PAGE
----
Last week, I talked about how I’d introduce a character into AMC’s The Walking Dead. Now that we’ve established Andrew as a capable secondary character and set up a conflict with Glenn, it’s time to dial it up and explore that conflict a bit further.
Glenn has already been established as self-doubting and indecisive, so we’re going to play on those insecurities with Andrew. At some point early in the season, after Andrew takes the group to his safehouse, he leaves again to scavenge. Glenn and Maggie go along, since that’s their primary role as well, despite Andrew’s reservations about their ability to keep up. The three drive from the safehouse to the edge of the city and proceed in on foot. They gather some supplies, but what they really want (let’s say pharmaceuticals) are in a building across a street and parking lot overrun with walkers. Glenn and Maggie sigh and give up but Andrew stops them with a “where are you going” statement. The two men argue for a moment before Andrew tells them to wait by the truck and starts jogging toward the building. The walkers start to notice and advance, but he easily evades or dispatches them and gets into the building without much effort.
Maggie and Glenn pull the truck to just within site of the building, waiting anxiously. They’re just about to give up and leave when Andrew bursts out of the building, several walkers in tow. He continues to dodge and evade as the rest join in the chase, finally reaching the truck and jumping into the bed as Glenn speeds off. At this point we can break the scene and switch to a different story thread.
The next time we see them, Andrew is in the cab of the truck as they drive back to the prison, with Maggie seated between him and Glenn. Maggie and Andrew are having an excited conversation while Glenn drives, saying little, looking apprehensive and jealous. Maggie is extremely impressed with Andrew’s abilities, and we learn that he used to teach Parkour in Colorado or Seattle or maybe someplace in Canada. If we want to we can use this opportunity to talk about safety, or parkour vision, anything that might be mysterious to the audience. He was in Atlanta visiting friends when the outbreak hit, and still doesn’t know if his family survived. So now not only is he better at scavenging and better looking than Glenn, but we also have a sympathetic angle to humanize him a bit.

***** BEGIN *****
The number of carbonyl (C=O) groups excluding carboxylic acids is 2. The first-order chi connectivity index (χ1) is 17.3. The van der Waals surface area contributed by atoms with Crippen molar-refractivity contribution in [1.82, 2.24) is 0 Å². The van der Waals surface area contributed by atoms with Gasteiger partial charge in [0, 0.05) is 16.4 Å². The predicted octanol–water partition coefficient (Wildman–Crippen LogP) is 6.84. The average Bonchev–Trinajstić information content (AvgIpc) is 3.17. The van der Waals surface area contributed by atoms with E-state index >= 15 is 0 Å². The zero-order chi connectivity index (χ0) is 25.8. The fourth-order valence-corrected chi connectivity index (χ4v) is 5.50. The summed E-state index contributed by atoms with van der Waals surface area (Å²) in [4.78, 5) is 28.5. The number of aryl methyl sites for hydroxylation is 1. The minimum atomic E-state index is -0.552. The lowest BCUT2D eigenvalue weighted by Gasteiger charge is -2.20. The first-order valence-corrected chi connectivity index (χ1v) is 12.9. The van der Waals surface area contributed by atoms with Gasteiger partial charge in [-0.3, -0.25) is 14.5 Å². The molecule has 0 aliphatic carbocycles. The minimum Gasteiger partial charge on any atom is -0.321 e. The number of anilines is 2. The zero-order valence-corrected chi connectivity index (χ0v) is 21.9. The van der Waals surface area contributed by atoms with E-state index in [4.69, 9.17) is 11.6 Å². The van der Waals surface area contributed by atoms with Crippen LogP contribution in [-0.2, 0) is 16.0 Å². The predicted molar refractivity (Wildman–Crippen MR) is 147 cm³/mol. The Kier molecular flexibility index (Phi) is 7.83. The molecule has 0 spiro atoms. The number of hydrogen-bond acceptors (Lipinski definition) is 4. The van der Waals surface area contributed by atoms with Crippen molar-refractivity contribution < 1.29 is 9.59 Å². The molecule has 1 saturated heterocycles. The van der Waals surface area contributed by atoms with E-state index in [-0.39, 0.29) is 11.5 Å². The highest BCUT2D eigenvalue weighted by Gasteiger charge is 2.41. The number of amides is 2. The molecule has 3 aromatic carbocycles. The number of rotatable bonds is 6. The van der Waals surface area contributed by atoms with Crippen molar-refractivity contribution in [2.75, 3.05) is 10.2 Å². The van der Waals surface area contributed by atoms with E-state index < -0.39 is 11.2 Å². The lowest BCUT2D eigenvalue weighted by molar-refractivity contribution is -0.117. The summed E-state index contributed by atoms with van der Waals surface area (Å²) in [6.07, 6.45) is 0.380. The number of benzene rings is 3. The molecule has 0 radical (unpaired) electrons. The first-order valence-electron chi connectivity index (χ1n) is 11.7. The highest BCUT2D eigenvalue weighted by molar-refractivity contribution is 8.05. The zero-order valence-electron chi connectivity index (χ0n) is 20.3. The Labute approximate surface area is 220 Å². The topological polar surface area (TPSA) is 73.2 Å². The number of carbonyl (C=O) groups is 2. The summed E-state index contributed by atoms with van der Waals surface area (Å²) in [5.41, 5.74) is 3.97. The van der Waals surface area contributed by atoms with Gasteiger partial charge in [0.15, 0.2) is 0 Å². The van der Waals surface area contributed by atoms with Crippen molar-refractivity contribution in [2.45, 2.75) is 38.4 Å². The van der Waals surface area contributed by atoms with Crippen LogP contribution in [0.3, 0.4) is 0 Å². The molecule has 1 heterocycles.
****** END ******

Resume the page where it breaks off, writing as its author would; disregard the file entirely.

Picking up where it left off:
We see different aspects of this for several episodes: Andrew is always confident, always calm and casual, as if nothing can stop him or bring him down. He and Maggie start interacting more and, even though Maggie is still romantically linked to Glenn and shows it, he gets more and more jealous and pissed off. About halfway through the season (maybe episode 5 or 6), he finally confronts Maggie about his feelings, at which point she points drops a bomb on Glenn by pointing out that Andrew is gay.
Now, Glenn has never really interacted with a gay man before, so he instantly becomes twice as uncomfortable around Andrew, even though Andrew doesn’t treat him any differently. When Glenn asks him he confirms it, but he doesn’t flirt with Glenn or do anything to act stereotypically gay, he just is. We get one or two episodes of Glenn avoiding Andrew and being generally squirmy before Andrew finally confronts him, and we get some kind of dialog/chewing out, wherein Andrew tries to explain that it’s no different than working with Lori or Andrea, and that Glenn needs to grow the hell up or he’s going to get them both killed.
Eventually (around episode 9 maybe), Glenn does come around when, on another scavenging mission, the two of them are swarmed and cornered. Andrew tells Glenn to hide and starts making a lot of noise, drawing the walkers away from him. He shouts back for Glenn to go without him, he’ll be fine. He waits until Andrew’s drawn the walkers away, but can’t abandon Andrew. He follows and sees that Andrew’s trapped on top of a truck. He scrambles onto the roof of a nearby building and finds something – a length of rope, a curtain, or something – tosses one end over the side, wraps the other end around himself and braces his legs against the edge of the building. Andrew leaps and grabs the rope, and climbs while Glenn pulls him up.
No words of apology or anything are exchanged between Andrew and Glenn, but they’re now much more tightly bonded. We see that Glenn grow up a bit, and we see that Andrew isn’t invulnerable, and can bite off more than he can chew.
At this point, the story arc is finished, and we have to decide what to do with the Andrew character. There are a few different ways we could go with this:
- If we want to get rid of him for a while (or for good), we don’t have Glenn go after him when he lures the walkers away. He’d probably try, but more walkers would come out of the woodwork and cut him off. He’d have no choice but to run the other direction and escape. He’ll probably look back full of regret, but have no choice but to leave him behind. Andrew’s fate will be a mystery (much like Mearl’s), and he could pop up again later, possibly in a different form.
- If we like Andrew and want to keep him around, He and Glenn (and possibly Maggie) become a scavenging unit. Andrew starts training them in parkour, and the three of them would be more organized, more coordinated, more effective at retrieving supplies, allowing the rest of the group to get away, rescuing other survivors, etc…
That’s it for now. I think this is a pretty decent attempt to write a traceur into The Walking Dead. What do you think? And AMC if you’re reading, I am available for writing and/or stunt duties.